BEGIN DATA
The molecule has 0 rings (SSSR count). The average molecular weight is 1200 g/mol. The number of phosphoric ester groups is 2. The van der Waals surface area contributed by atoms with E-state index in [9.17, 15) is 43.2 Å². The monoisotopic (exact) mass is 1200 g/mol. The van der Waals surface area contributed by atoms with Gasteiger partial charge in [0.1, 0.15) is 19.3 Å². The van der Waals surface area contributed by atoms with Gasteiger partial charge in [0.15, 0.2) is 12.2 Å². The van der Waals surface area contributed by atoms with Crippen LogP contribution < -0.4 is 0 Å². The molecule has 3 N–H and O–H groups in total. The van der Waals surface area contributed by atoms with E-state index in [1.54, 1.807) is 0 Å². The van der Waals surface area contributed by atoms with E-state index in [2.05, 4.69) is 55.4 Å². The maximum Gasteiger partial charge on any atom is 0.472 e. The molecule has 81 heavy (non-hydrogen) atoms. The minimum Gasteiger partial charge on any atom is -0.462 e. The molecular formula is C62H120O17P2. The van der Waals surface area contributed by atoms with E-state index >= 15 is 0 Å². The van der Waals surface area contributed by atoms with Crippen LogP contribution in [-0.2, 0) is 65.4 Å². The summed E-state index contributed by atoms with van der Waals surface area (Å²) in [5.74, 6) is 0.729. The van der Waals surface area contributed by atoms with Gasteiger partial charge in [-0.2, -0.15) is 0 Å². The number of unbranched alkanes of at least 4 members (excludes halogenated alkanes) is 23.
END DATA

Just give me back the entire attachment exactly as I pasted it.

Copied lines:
The molecule has 0 rings (SSSR count). The average molecular weight is 1200 g/mol. The number of phosphoric ester groups is 2. The van der Waals surface area contributed by atoms with E-state index in [9.17, 15) is 43.2 Å². The monoisotopic (exact) mass is 1200 g/mol. The van der Waals surface area contributed by atoms with Gasteiger partial charge in [0.1, 0.15) is 19.3 Å². The van der Waals surface area contributed by atoms with Gasteiger partial charge in [0.15, 0.2) is 12.2 Å². The van der Waals surface area contributed by atoms with Crippen LogP contribution < -0.4 is 0 Å². The molecule has 3 N–H and O–H groups in total. The van der Waals surface area contributed by atoms with E-state index in [1.54, 1.807) is 0 Å². The van der Waals surface area contributed by atoms with E-state index in [2.05, 4.69) is 55.4 Å². The maximum Gasteiger partial charge on any atom is 0.472 e. The molecule has 81 heavy (non-hydrogen) atoms. The minimum Gasteiger partial charge on any atom is -0.462 e. The molecular formula is C62H120O17P2. The van der Waals surface area contributed by atoms with E-state index >= 15 is 0 Å². The van der Waals surface area contributed by atoms with Crippen LogP contribution in [-0.2, 0) is 65.4 Å². The summed E-state index contributed by atoms with van der Waals surface area (Å²) in [5.74, 6) is 0.729. The van der Waals surface area contributed by atoms with Gasteiger partial charge in [-0.2, -0.15) is 0 Å². The number of unbranched alkanes of at least 4 members (excludes halogenated alkanes) is 23.